The 13 foot high, white walls of the main living space display eclectic African treasures from many regions. A zebra print carpet covers the stairs leading to the upper floor and mezzanine, past a skylit moosehead hanging on the stairwell wall, continuing the African wilderness theme present throughout the house. The upstairs master bedroom suite features a balcony overlooking the backyard pool and a “his and hers” walk in closet that were customized to expresses the Hunter and the Hunted which the Owners religiously dress as. Sustainable landscaping is achieved with extensive zero-scape, native plants and bark and sand ground cover. African hardwood stools mix with found and recycled artifacts, and a basketball hoop.
Photos: Grant Mudford
Nestled on 12 acres of land with a barn and swimming pool, the William Wurster Ranch, a mid-century modern home renovated by Moller Architecture in collaboration with interior designer Charles DeLisle, is situated in Portola Valley, just outside of Silicon Valley, California. The ranch house was originally designed by William Wurster in the early 1950s and though it was well-built for it day, the house need to have vitality injected back into it. After a successful collaboration on another home for the owners, Ian Moller was asked to adapt the house to their needs. The family is a young professional couple with children; this ranch is their summer home. Because it was only going to be used seasonally, the couple wanted the home to be modern and playful, but sophisticated and long-lasting — something suiting their style that also could be used for generations.
A breezeway that connected to separate guest quarters was incorporated into the floor plan of the house. A large kitchen, breakfast room and family room were incorporated into the design along with all new bedrooms and bathrooms. Products were chosen a bit randomly, inspired by old photographs; he used a combination of custom designs, vintage pieces, and more modern purchases from high-end showrooms. The palette of materials includes an earthy mix of terrazzo, western red cedar, locally produced custom tile work and contrasting steel details. In addition to the main house renovation, the project includes a new barn, pool house and a 75 foot pool.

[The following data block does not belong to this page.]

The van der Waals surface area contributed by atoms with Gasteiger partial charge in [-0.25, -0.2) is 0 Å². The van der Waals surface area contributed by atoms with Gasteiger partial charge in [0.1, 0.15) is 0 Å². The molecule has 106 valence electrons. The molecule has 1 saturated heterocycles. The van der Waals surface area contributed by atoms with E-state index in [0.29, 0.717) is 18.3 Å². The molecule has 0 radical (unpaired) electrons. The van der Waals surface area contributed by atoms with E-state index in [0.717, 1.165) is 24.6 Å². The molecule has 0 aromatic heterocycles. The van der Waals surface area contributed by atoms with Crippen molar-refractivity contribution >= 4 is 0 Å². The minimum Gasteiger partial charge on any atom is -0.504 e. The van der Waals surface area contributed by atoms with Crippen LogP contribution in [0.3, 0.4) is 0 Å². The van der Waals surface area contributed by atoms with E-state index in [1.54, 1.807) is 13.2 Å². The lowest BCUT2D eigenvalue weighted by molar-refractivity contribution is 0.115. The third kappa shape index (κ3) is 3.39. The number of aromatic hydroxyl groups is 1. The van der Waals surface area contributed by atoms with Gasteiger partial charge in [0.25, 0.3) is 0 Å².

Bringing the outdoors in, DeLisle used wood paneling to offset another of his custom creations, a soft daybed set against wood stump tables cut from trees on the property.
Vintage lighting is a common theme throughout the house. DeLisle was able to achieve a quirky sense of elegance in this house, that isn’t always attainable with more standard lighting choices.
This cozy fireplace, built into the home’s 12-inch thick adobe walls, was created into a snug sitting area with a 1940s Danish chair, French vintage table, and a unique Gio Ponti light fixture above the mantle.
DeLisle designed the dining room chandelier. This geometric light fixture is made of raw brass hexagonal tubing hung with handwoven rope.
The bathroom was designed in the aesthetic that the owner’s wanted, simple, functional and beautiful. The cabinet is customized with laminate, making it moisture-resistant and easy to clean and has vintage hardware.
Photos: Art Gray
Cloud Street Residence is a modern single family home in Menlo Park, California designed by Ana Williamson Architect in collaboration with Mediterraneo Design Build. The home has undergone an extensive remodel, completed in 2010. The property is comprised of 1,400 square feet of living space with plenty of environmentally conscious decisions making this “green” house comfortable, including bamboo flooring, Ecowood cabinets, Caesarstone counters, tankless water heater and super high-efficiency HVAC system. The exterior facade is comprised of a smooth Hardie Plank painted in Benjamin Moore Graphite.